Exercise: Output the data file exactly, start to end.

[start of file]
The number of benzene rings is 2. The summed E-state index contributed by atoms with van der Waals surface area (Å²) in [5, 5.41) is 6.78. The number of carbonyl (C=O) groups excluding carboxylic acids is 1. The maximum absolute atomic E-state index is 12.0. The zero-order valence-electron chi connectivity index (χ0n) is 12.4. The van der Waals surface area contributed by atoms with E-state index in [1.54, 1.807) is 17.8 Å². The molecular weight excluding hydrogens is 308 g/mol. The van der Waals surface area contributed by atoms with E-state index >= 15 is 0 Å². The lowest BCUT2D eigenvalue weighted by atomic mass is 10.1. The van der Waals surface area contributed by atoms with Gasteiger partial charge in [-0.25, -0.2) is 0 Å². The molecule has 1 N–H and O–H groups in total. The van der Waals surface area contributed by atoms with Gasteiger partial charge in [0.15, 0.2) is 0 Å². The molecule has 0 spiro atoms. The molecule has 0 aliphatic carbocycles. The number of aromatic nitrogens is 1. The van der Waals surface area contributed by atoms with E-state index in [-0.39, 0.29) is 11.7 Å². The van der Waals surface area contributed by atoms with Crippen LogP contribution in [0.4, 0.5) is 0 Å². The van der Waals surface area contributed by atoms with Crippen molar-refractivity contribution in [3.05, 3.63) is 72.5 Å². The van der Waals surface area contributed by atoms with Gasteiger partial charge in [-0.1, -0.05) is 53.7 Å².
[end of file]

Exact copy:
The number of benzene rings is 2. The summed E-state index contributed by atoms with van der Waals surface area (Å²) in [5, 5.41) is 6.78. The number of carbonyl (C=O) groups excluding carboxylic acids is 1. The maximum absolute atomic E-state index is 12.0. The zero-order valence-electron chi connectivity index (χ0n) is 12.4. The van der Waals surface area contributed by atoms with E-state index in [1.54, 1.807) is 17.8 Å². The molecular weight excluding hydrogens is 308 g/mol. The van der Waals surface area contributed by atoms with E-state index >= 15 is 0 Å². The lowest BCUT2D eigenvalue weighted by atomic mass is 10.1. The van der Waals surface area contributed by atoms with Gasteiger partial charge in [-0.25, -0.2) is 0 Å². The molecule has 1 N–H and O–H groups in total. The van der Waals surface area contributed by atoms with Gasteiger partial charge in [0.15, 0.2) is 0 Å². The molecule has 0 spiro atoms. The molecule has 0 aliphatic carbocycles. The number of aromatic nitrogens is 1. The van der Waals surface area contributed by atoms with E-state index in [-0.39, 0.29) is 11.7 Å². The van der Waals surface area contributed by atoms with Crippen LogP contribution in [0.4, 0.5) is 0 Å². The van der Waals surface area contributed by atoms with Crippen molar-refractivity contribution in [3.05, 3.63) is 72.5 Å². The van der Waals surface area contributed by atoms with Gasteiger partial charge in [-0.1, -0.05) is 53.7 Å².